Few things are more frustrating as an educator than reading a trade magazine from a major organization in a particular field and finding a glaring factual error in a how-to article. About a year ago I was reading an article about using maps for navigation in a magazine from a major outdoor organization. It started innocently enough; in the “Tips and Tricks” section the author emphasized the importance of not neglecting map and compass skills in the age of GPS. I wholeheartedly agree with this philosophy since a compass does not require batteries, a display, satellite reception, software, firmware, or any number of technical problems that always seem to plague our electronics at the least opportune time. (See my previous post Maps & Magnets in the GPS World for more on this topic). I had to heave a sigh of frustration, however, at the next paragraph.
“Make sure you know the datum you are working with.” So far, so good; this is absolutely true, and can be absolutely critical to finding a specific location. “Is it latitude/longitude? Is it Universal Transverse Mercator?” D’oh! Lat/Long and UTM are not datums; they are coordinate systems.
For those who are not familiar, a coordinate system is the naming system we use to measure and locate a position in space or on a graph. The most familiar is the x/y axis of the Cartesian coordinate system we learned in basic geometry. In Latitude and Longitude we essentially lay a graph over the surface of the earth and measure in degrees E or W (x axis) of the Greenwich meridian and North or South (y axis) of the equator.
The datum is the mathematical model or baseline reference from which the coordinates are measured, and as precision and more advanced mathematical modeling has progressed, not all maps use the same one. This results in a crucial detail for navigation and search and rescue: one coordinate set (i.e., a lat/long measurement) can represent more than one location. An analogy would be measuring your property for a new driveway. You measured 10ft North and West from your mailbox, but your contractor measured 10ft North and West from the property corner, and now you have a driveway in your bathroom! You have to agree on the same reference point to find the correct location for your driveway.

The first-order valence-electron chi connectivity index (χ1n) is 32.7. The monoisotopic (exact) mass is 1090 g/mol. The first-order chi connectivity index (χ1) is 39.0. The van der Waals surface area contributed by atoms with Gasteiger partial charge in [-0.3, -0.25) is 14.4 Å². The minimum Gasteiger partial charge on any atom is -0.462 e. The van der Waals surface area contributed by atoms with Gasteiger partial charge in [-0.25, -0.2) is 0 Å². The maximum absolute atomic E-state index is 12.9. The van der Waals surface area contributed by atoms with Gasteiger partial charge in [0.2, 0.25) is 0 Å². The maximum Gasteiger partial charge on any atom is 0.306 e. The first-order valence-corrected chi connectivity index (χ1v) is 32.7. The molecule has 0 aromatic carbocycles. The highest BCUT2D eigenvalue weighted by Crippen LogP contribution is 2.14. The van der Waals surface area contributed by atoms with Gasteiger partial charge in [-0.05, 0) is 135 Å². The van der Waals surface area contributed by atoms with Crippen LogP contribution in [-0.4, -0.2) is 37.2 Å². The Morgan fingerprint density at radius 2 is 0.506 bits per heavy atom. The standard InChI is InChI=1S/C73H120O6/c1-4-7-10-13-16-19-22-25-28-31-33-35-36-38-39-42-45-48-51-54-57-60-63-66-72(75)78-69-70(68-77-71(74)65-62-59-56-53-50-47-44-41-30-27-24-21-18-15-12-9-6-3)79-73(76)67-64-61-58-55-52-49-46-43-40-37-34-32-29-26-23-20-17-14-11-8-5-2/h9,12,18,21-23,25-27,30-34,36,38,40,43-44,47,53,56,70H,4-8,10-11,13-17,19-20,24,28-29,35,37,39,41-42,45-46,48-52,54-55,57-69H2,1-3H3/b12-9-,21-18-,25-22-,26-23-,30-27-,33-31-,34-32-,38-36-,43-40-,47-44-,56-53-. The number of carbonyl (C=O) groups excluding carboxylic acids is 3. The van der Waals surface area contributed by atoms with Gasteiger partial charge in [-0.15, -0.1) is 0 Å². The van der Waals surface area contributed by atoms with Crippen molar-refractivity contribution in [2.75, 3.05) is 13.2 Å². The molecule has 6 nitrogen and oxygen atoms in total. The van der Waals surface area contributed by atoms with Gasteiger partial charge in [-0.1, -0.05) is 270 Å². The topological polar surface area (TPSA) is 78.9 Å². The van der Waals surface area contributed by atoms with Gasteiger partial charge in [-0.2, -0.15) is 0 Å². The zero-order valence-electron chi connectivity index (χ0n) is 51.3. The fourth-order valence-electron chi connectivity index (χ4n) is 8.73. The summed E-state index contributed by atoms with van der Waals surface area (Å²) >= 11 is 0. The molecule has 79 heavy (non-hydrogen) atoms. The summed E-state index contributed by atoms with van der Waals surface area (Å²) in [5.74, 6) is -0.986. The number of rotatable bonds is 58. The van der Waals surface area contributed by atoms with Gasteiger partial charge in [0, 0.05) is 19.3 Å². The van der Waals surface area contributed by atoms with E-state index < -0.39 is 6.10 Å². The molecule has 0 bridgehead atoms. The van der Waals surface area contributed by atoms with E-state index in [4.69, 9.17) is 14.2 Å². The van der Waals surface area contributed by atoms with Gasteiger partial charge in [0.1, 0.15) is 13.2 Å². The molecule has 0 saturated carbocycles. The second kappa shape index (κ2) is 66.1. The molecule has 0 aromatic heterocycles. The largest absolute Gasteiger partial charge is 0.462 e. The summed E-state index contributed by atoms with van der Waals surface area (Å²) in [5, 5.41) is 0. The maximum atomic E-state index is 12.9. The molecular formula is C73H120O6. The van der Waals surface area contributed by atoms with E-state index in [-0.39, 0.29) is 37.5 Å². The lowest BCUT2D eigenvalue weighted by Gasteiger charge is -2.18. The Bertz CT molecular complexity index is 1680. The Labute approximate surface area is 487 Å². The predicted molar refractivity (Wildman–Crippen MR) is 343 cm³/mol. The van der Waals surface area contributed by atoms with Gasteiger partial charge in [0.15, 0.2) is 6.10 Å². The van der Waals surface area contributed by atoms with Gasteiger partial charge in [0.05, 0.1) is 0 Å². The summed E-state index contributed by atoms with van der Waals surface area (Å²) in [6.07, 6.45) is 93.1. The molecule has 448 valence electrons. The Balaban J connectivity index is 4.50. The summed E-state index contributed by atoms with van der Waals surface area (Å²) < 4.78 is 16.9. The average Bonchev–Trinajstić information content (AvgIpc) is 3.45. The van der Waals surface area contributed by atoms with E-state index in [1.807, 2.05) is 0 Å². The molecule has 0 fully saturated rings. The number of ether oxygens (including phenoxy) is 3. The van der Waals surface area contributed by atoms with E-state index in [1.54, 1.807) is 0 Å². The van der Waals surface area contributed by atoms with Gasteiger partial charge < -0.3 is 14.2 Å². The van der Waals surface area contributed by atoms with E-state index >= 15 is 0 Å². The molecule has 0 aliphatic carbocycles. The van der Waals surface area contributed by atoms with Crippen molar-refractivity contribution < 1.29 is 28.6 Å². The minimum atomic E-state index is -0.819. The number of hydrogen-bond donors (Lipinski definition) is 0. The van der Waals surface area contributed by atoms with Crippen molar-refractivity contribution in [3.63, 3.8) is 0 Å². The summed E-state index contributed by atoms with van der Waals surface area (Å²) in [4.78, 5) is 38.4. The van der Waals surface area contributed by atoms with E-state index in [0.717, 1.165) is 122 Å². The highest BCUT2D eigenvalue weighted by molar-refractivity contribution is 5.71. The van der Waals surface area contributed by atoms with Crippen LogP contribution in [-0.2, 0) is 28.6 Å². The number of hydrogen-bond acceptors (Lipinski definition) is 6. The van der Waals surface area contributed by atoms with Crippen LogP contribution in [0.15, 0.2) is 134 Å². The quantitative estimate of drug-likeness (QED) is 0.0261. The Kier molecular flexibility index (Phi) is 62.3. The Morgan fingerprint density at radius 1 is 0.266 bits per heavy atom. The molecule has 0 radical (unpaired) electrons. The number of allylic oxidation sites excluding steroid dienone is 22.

Compare these 2 images. They are the exact same base map. Where the lines cross represents a coordinate. They have the same name (48.85 degrees N, 121.71 degrees W), but are in different locations.
While the difference does not appear dramatic, the location discrepancy between datums varies and can be quite substantial (hundreds of meters in some places), with significant hazards or obstacles (avalanche slope, cliff, river) between them. If a rescuer does not know what datum a set of coordinates is based on, he/she cannot know with certainty where the exact location is.
To help, here are some rules of thumb: The most common datums in the US are North American Datum 1927 (NAD27), NAD83, and World Geodetic System 1984 (WGS84). NAD83 and WGS84 are virtually identical. If the person giving the coordinates is using Google Maps or something similar, chances are it will be WGS84. Likewise if they are using an app like Geocaching. If it is a USGS topo map, it is likely – but not always – NAD27. If they are reading it off their personal GPS or mapping software (such as Topo!, Garmin, Magellan, etc.), it could be anything, but in the US is most likely to be one of the three.
Fortunately, the datum on GPS units, navigation apps, and mapping software is selectable in the settings. Finding and using this setting is a very simple but critically important part of training with a GPS. The beauty is that if you have a coordinate in WGS84 on your GPS and need it in NAD27 to draw on your topo map, all you need to do is change the datum and your GPS will give you the same location using a new coordinate referenced to the different datum. This translation is integrated into my GPS navigation training.